Thanks to Kaylen Ralph of The Riveter for asking me some really thought-provoking questions in our interview about The Teacher Wars.
You come from a family of pubic school educators. Did you ever consider becoming one yourself? How did you end up in journalism?
I’ve known since I was a very little girl that I wanted to be a writer, and since about third grade that I wanted to be a journalist. My parents subscribed to The New York Times and Newsweek, and my heroines were the female op-ed columnists of the 1990s, like Anna Quindlen. My path into the profession was fairly typical. I worked on my high school and college newspapers, did internships in daily journalism and magazines, and then moved to Washington, D.C. after graduation and worked at a small political magazine, The American Prospect. I learned so much at the Prospect, working alongside Ezra Klein, Ann Friedman, Adam Serwer, and a lot of other writers and editors I am still proud to call friends and colleagues. We were really idealistic about doing political journalism that was as much about policy and big ideas as it was about personalities.
Who are some education reporters you admire? I’m thinking of Athelia Knight’s Pulitzer-nominated series about life in McKinley High School from 1987. Who inspired you while you were training as a journalist?
When I first started reporting on education at the Prospect, in 2007, I read The Children in Room E4 by Susan Eaton. It’s a fabulous book that combines journalism, legal writing, and history to explain how school segregation impacts real kids in Hartford.
The Big Test is an intellectual and cultural history of the SAT by Nicholas Lemann, which also tackles the contemporary debate over how standardized test scores should be used in college admissions. Lemann is a journalist who writes fantastically compelling narrative history featuring real people. He was someone I thought about a lot as I wrote my own book. What he also does really well is situate education within American politics and culture. I tried to do that in The Teacher Wars. The school reform debate can become consumed in minutae, and it’s always a challenge to remember to zoom out. Schools are social institutions within larger economic and political systems.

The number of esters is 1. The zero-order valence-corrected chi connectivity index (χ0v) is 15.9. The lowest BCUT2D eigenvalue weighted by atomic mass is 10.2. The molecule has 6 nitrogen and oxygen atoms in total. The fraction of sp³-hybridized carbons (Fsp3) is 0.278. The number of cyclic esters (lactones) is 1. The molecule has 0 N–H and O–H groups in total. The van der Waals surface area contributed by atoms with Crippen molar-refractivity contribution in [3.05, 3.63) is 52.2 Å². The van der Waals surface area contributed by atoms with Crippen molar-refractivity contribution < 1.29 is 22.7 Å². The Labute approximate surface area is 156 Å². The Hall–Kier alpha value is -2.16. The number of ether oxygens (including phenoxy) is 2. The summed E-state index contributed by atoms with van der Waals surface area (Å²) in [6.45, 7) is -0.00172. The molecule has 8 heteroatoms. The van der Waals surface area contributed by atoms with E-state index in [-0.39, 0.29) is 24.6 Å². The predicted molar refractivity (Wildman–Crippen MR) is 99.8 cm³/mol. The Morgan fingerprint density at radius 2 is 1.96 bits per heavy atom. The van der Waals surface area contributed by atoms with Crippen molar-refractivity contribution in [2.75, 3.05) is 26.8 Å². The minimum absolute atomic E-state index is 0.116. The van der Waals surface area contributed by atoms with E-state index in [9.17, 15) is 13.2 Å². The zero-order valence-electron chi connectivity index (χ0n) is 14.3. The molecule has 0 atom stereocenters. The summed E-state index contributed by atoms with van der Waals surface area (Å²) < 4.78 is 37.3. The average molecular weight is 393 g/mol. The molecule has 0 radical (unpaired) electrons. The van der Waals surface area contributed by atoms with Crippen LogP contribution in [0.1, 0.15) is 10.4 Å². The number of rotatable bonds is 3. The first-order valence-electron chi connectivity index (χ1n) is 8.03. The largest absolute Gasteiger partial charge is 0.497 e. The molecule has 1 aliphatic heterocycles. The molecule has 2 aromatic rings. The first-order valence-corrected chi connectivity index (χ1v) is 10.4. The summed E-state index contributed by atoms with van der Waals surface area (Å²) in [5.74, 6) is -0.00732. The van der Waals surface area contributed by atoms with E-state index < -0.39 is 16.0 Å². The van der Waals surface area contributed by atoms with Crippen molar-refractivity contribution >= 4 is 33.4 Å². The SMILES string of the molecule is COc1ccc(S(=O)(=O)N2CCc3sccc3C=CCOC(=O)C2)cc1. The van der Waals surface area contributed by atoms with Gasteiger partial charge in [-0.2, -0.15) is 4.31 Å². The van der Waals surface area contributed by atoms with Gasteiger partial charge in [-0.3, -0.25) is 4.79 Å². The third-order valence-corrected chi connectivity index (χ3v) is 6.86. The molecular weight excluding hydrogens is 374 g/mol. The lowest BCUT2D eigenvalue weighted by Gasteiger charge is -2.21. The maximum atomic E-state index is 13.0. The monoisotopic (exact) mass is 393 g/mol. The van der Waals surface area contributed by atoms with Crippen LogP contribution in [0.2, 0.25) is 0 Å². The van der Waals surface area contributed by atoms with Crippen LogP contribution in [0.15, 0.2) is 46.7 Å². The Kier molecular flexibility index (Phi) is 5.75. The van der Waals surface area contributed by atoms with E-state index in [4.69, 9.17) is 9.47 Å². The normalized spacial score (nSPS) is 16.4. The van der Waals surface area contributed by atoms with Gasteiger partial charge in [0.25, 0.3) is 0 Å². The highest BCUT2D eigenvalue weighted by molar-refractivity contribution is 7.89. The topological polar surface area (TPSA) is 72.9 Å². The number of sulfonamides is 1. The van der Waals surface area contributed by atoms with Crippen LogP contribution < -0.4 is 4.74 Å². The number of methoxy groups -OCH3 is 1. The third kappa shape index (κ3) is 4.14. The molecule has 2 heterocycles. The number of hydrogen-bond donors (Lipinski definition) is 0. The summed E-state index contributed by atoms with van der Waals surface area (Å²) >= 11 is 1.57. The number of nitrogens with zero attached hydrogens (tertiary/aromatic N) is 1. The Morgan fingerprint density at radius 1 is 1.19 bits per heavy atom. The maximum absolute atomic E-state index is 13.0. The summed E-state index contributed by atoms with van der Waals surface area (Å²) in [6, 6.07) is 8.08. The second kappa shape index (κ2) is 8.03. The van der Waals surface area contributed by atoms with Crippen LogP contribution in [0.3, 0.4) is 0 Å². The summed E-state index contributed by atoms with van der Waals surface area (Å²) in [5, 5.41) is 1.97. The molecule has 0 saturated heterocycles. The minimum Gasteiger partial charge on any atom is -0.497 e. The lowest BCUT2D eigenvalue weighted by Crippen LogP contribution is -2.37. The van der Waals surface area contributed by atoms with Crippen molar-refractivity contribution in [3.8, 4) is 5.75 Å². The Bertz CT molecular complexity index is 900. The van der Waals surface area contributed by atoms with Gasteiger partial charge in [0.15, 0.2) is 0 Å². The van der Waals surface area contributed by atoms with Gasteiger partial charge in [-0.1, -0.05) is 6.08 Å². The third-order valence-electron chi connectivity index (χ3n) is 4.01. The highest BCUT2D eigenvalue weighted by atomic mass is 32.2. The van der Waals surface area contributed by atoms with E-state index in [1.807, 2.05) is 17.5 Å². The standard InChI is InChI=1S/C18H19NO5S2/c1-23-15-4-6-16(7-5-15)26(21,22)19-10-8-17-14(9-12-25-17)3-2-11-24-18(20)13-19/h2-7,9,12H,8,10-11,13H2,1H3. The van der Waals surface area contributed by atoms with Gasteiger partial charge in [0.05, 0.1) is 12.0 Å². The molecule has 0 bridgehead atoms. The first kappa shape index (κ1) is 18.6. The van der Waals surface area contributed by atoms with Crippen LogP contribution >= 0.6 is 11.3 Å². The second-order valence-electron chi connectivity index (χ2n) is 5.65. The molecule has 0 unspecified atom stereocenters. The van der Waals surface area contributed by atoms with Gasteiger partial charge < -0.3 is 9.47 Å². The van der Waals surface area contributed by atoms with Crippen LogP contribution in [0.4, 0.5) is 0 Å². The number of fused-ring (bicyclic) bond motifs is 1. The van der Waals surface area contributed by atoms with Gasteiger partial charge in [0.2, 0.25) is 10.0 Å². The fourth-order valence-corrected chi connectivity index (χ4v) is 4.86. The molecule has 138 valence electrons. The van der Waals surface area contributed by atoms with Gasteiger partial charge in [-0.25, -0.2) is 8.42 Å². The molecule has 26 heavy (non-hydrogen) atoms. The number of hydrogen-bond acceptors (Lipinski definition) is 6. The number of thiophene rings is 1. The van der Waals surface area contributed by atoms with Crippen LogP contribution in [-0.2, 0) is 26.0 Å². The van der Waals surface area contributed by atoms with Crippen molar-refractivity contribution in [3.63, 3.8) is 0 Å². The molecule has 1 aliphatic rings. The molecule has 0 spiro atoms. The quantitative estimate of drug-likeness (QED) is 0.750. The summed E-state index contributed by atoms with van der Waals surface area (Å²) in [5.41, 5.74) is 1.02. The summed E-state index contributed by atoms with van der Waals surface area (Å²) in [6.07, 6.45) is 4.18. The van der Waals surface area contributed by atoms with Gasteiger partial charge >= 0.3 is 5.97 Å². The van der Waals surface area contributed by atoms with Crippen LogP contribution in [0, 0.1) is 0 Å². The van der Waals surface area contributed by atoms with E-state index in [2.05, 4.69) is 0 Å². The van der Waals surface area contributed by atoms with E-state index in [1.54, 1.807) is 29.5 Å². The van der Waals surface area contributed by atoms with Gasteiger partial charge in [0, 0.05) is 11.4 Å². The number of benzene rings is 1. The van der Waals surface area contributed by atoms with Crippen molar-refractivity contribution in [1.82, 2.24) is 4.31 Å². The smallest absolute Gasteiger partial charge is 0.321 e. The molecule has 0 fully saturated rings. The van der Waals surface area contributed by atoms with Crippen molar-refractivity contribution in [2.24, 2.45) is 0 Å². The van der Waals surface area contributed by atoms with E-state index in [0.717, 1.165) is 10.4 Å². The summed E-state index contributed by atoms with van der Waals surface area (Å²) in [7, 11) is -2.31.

Just as teachers aren’t paid enough, many would argue that journalists aren’t, either. Do you think there’s a connection between the two roles? Why are they both undervalued?
I am very lucky, as a journalist, to feel fairly compensated for my work at this point in my career. Though I do admit in the book that my first full-time job in journalism paid $21,000–less than an entry-level teacher earns! I was lucky to come from an upper middle-class family and to not have student loans. So I could afford to work for very little, at least for awhile.
The downward pressure on journalists’ pay is driven by technological change and the collapse of the advertising-driven profit model that has sustained the industry since the 19th century. So far, stagnant teacher pay has been driven by different forces, such as austerity policies in the public sector, and also by pay scales and ladders that require people to work for many decades before reaching a decent salary.
Some people believe, or even hope, that technology will exercise a similar pressure on teaching, by making online learning more viable, requiring fewer teachers, and then causing more competition and allowing for higher teacher pay. I’m skeptical because I think, ultimately, parents will demand real live teachers for their real live children. People used to think the television and the VHS would transform public education. They did not.
I feel optimistic about both journalism and teaching. In a way, they are both service professions aimed at creating a more knowledgeable public. The world keeps getting more complex and the technology for disseminating information keeps improving. This is good for both education and journalism. Both jobs require smart people–teachers and journalists–to analyze and translate all this information.
Taken at face value, the title of your book has connotations of internal strife amongst teachers…do you think this is a problem? Do teachers have a “we’re in this together” outlook outside of their union?
The title is certainly open to interpretation. My way of thinking about The Teacher Wars is that we’ve always been debating, arguing, and fighting about the role of teachers in American public life, dating back to the birth of our common schools system in about 1830. There is not one war with two sides. It’s a melee! And everyone is drafted in this battle, from teachers to parents to politicians to social scientists to students themselves.
Read the whole interview.